When it comes to hosting swim meets with 1,200 athletes and 3,000 spectators, organizers have very specific facility needs.
They want natatoriums with fast, deep, 50-meter pools that have eight to 10 lanes, as well as excellent air quality, lighting and acoustics, plentiful deck space for athletes, and lots of seating and parking for fans, says Chris Bertana, who coaches swim and dive teams in Chicago’s northern suburbs.
One of the state’s current top facilities is the Flames Natatorium at the University of Illinois at Chicago (UIC), which has hosted the Warrior Games, Division I collegiate swimming and diving championships, state club meets, and even special events for kayaking and scuba groups.
Seating on three sides of the pool accommodates up to 1,500 fans; more seats can be added to the fourth side for even larger meets. “We treat every event differently,” says Bill Bavirsha, UIC’s associate athletic director of facilities. “We meet with each person that comes in and cater to what their needs are, and that keeps organizers coming back year after year after year.”
The natatorium is part of UIC’s larger sports complex, so teams have lots of room to spread out during down time. The city location is a big draw, as well.
Another popular venue is the Aqua Arena at the RecPlex, located 5 miles north of the state line in Pleasant Prairie, Wisconsin. It hosts about 100 competitions annually, many for Illinois teams.
Built in 2010, it is a fast pool: Eight of 705 swimmers qualified for Olympic trials when USA Swimming’s Speedo Sectionals were held here in 2016. It has upper-level seating for 750 and lots of natural light.
Two state-of-the-art natatoriums soon will bring more state competitions home (besides Wisconsin, meets currently are held at large natatoriums in Indiana).
The FMC Natatorium at Ty Warner Park in Westmont is scheduled to open in early 2020. It will have a nine-lane competition pool with seating for 1,200 spectators on three sides, as well as an eight-lane, 25-yard training pool, a weight room, a swim shop, concessions and a parent lounge, among other amenities.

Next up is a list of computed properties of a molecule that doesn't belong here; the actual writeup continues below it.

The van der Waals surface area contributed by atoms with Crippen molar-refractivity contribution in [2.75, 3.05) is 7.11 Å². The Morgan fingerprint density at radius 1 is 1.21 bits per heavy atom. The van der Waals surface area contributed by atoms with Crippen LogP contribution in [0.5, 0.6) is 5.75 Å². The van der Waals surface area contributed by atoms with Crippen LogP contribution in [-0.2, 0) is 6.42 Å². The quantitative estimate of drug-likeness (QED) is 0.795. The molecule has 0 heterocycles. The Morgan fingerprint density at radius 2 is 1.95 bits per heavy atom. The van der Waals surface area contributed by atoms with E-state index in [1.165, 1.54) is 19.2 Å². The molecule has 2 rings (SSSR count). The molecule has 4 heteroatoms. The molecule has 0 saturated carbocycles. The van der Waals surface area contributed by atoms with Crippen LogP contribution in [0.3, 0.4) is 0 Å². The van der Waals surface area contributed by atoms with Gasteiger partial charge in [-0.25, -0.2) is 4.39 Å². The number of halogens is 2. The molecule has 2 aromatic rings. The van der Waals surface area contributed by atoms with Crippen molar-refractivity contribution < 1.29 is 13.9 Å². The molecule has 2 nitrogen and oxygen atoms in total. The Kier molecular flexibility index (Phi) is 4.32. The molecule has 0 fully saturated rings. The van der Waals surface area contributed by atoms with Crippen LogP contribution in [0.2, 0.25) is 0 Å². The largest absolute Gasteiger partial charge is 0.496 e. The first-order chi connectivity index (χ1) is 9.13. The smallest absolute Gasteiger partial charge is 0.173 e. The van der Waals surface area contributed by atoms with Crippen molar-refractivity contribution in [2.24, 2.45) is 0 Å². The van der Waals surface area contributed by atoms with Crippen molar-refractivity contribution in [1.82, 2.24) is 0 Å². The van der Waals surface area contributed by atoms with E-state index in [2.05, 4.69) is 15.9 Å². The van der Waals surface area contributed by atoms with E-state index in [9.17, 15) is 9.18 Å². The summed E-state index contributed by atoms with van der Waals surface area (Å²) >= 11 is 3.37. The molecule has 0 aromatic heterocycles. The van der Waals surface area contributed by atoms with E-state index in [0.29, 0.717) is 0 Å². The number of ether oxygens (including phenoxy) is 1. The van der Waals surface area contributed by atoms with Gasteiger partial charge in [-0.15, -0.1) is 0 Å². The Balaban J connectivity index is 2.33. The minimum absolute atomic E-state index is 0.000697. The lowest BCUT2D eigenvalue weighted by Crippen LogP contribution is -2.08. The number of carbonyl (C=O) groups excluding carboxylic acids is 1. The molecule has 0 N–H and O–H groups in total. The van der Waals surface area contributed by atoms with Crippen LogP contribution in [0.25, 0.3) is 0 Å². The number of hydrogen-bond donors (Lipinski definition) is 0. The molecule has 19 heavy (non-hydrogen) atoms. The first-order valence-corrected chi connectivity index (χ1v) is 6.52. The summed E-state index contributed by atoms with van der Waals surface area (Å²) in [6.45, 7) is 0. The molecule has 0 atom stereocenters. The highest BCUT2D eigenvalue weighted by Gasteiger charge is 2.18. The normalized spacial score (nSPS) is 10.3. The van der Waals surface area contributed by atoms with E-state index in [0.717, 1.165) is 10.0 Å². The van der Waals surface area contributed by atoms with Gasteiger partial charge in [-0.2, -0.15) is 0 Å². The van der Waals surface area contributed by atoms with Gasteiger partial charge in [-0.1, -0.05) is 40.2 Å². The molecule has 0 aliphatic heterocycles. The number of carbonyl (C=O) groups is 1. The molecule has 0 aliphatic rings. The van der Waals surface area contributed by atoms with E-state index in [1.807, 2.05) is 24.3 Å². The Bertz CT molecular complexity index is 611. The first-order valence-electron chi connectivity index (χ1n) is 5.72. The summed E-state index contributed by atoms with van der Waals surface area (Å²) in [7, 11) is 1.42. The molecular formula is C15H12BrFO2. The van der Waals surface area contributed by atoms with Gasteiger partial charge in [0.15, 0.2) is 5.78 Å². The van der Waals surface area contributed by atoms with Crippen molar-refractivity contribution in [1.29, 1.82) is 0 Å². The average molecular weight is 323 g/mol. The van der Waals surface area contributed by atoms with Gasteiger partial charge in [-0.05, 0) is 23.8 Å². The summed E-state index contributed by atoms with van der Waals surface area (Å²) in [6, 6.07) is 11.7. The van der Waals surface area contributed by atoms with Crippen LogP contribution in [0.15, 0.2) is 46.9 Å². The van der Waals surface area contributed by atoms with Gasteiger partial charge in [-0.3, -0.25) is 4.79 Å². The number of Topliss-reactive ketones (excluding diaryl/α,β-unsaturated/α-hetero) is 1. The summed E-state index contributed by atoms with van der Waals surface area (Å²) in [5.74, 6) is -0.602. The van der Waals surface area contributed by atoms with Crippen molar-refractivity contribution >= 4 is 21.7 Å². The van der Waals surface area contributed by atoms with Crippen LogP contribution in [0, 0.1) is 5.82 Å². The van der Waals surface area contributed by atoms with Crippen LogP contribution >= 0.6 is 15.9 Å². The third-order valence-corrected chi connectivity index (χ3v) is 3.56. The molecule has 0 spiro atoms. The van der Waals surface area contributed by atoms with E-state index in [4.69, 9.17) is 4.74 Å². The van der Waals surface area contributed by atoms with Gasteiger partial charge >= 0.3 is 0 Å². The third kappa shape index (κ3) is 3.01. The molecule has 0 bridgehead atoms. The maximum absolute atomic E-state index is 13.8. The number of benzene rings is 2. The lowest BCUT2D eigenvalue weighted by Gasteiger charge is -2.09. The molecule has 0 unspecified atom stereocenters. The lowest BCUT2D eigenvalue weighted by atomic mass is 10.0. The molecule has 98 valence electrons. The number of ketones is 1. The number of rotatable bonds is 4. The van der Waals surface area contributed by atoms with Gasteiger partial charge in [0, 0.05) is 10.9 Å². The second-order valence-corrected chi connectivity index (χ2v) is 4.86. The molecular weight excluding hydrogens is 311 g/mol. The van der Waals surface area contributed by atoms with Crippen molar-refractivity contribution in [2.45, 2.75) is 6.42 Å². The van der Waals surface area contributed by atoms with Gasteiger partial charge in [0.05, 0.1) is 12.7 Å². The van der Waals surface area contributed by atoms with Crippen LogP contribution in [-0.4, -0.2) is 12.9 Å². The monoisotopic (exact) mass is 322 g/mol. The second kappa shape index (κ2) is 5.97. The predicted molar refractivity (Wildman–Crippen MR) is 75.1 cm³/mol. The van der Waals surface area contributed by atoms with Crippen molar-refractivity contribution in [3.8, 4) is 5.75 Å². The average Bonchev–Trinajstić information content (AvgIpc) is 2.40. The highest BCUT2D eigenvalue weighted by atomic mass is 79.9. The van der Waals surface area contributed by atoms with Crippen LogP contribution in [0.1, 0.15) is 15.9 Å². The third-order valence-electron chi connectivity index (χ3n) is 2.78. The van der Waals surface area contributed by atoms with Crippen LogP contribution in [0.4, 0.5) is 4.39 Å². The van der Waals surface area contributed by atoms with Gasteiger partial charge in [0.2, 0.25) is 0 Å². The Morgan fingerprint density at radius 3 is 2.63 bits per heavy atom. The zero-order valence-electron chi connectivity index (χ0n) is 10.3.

“Our vision is to provide our athletes with an elite and versatile facility for them to train in and compete at all levels,” says MaryAnn Kaufman, director of FMC Aquatic Opportunities, the not-for-profit organization developing the natatorium.
Ideally, the facility will host state swim meets and focus on helping athletes make time trial cuts so they can move up to Olympic swim trials. It will then work to attract national-level events that lock in venues years in advance to draw athletes from across the country.
Having an abundance of nearby hotel rooms, public transportation and nonstop, affordable flights through O’Hare and Midway airports will help in this effort. “That’s really good for visitors to our area. They can get here easily and affordably,” says Beth Marchetti, who heads the DuPage CVB.
St. Charles Aquatic Center at the East Side Sports Complex should also open within three years.
“The idea is to build a full-service natatorium in St. Charles,” says Jack Yetter, executive director of Swim City USA, the not-forprofit group raising funds for the public-private partnership. “There’s a real market need in Illinois, and given the right scale, the project will serve a lot of different communities.”
The center will have a 10-lane competition pool with upper-level seating for 900 that retracts when not in use. A second, recreational pool will have zero-depth entry. Yetter expects to host meets for Illinois Swimming, Masters Swimming, YMCA and local Division II and III colleges, as well as provide extensive community programming.
A feasibility study estimates the center will contribute nearly $60 million to the local economy in its first five years of operation.